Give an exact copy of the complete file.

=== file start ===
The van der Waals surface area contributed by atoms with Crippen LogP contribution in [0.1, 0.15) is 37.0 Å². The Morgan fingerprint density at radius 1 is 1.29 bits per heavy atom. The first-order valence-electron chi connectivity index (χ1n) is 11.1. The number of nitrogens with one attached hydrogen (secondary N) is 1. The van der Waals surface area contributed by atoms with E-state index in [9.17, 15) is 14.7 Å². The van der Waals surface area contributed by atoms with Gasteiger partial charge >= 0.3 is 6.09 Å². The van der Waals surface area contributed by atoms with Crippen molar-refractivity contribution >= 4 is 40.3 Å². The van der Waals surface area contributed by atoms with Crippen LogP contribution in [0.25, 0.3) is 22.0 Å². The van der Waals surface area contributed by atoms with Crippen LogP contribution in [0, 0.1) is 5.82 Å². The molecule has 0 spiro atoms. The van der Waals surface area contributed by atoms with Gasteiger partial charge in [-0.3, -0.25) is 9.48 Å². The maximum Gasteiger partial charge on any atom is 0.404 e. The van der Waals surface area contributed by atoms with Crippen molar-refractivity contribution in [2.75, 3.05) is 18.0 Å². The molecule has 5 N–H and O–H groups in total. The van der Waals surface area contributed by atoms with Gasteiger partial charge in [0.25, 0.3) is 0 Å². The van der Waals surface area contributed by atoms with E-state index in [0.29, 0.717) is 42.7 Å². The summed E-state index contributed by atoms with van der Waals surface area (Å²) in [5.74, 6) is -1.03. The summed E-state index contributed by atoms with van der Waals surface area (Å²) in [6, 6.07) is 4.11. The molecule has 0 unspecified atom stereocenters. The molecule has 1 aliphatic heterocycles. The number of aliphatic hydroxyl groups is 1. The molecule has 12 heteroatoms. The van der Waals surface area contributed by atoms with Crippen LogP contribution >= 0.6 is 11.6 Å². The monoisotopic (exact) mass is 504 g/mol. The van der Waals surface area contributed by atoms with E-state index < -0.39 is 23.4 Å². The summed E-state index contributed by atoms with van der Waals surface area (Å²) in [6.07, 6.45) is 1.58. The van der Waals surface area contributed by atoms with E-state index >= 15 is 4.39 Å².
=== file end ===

The van der Waals surface area contributed by atoms with Crippen LogP contribution in [0.1, 0.15) is 37.0 Å². The Morgan fingerprint density at radius 1 is 1.29 bits per heavy atom. The first-order valence-electron chi connectivity index (χ1n) is 11.1. The number of nitrogens with one attached hydrogen (secondary N) is 1. The van der Waals surface area contributed by atoms with E-state index in [9.17, 15) is 14.7 Å². The van der Waals surface area contributed by atoms with Gasteiger partial charge >= 0.3 is 6.09 Å². The van der Waals surface area contributed by atoms with Crippen molar-refractivity contribution >= 4 is 40.3 Å². The van der Waals surface area contributed by atoms with Crippen LogP contribution in [0.25, 0.3) is 22.0 Å². The van der Waals surface area contributed by atoms with Crippen LogP contribution in [0, 0.1) is 5.82 Å². The molecule has 0 spiro atoms. The van der Waals surface area contributed by atoms with Gasteiger partial charge in [-0.3, -0.25) is 9.48 Å². The maximum Gasteiger partial charge on any atom is 0.404 e. The van der Waals surface area contributed by atoms with Crippen molar-refractivity contribution in [2.75, 3.05) is 18.0 Å². The molecule has 5 N–H and O–H groups in total. The van der Waals surface area contributed by atoms with Gasteiger partial charge in [0.25, 0.3) is 0 Å². The van der Waals surface area contributed by atoms with E-state index in [0.29, 0.717) is 42.7 Å². The summed E-state index contributed by atoms with van der Waals surface area (Å²) in [5.74, 6) is -1.03. The summed E-state index contributed by atoms with van der Waals surface area (Å²) in [6, 6.07) is 4.11. The molecule has 0 unspecified atom stereocenters. The molecule has 1 aliphatic heterocycles. The number of aliphatic hydroxyl groups is 1. The molecule has 12 heteroatoms. The van der Waals surface area contributed by atoms with Crippen LogP contribution >= 0.6 is 11.6 Å². The monoisotopic (exact) mass is 504 g/mol. The van der Waals surface area contributed by atoms with E-state index < -0.39 is 23.4 Å². The summed E-state index contributed by atoms with van der Waals surface area (Å²) in [6.07, 6.45) is 1.58. The van der Waals surface area contributed by atoms with E-state index >= 15 is 4.39 Å².